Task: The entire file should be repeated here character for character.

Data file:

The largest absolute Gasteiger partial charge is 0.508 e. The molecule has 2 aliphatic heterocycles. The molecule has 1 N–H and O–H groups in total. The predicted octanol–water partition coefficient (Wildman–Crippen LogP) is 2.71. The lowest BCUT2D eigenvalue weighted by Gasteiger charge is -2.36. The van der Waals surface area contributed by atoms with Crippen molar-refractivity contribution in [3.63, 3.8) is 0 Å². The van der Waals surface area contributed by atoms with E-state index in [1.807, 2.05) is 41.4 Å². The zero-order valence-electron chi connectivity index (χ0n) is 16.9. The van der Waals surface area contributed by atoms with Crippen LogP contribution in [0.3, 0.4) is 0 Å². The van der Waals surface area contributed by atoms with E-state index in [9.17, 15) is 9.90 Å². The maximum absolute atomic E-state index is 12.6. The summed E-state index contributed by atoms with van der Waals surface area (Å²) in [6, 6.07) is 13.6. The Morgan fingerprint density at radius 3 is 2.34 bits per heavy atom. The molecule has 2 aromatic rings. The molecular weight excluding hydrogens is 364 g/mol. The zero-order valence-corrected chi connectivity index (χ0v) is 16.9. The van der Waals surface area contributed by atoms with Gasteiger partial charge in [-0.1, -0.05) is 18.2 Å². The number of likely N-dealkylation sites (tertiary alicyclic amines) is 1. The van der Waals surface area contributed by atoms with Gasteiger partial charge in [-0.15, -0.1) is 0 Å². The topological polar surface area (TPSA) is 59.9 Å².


The largest absolute Gasteiger partial charge is 0.508 e. The molecule has 2 aliphatic heterocycles. The molecule has 1 N–H and O–H groups in total. The predicted octanol–water partition coefficient (Wildman–Crippen LogP) is 2.71. The lowest BCUT2D eigenvalue weighted by Gasteiger charge is -2.36. The van der Waals surface area contributed by atoms with Crippen molar-refractivity contribution in [3.63, 3.8) is 0 Å². The van der Waals surface area contributed by atoms with E-state index in [1.807, 2.05) is 41.4 Å². The zero-order valence-electron chi connectivity index (χ0n) is 16.9. The van der Waals surface area contributed by atoms with Crippen LogP contribution in [0.3, 0.4) is 0 Å². The van der Waals surface area contributed by atoms with E-state index in [9.17, 15) is 9.90 Å². The maximum absolute atomic E-state index is 12.6. The summed E-state index contributed by atoms with van der Waals surface area (Å²) in [6, 6.07) is 13.6. The Morgan fingerprint density at radius 3 is 2.34 bits per heavy atom. The molecule has 2 aromatic rings. The molecular weight excluding hydrogens is 364 g/mol. The zero-order valence-corrected chi connectivity index (χ0v) is 16.9. The van der Waals surface area contributed by atoms with Gasteiger partial charge in [-0.1, -0.05) is 18.2 Å². The number of likely N-dealkylation sites (tertiary alicyclic amines) is 1. The van der Waals surface area contributed by atoms with Gasteiger partial charge in [-0.15, -0.1) is 0 Å². The topological polar surface area (TPSA) is 59.9 Å².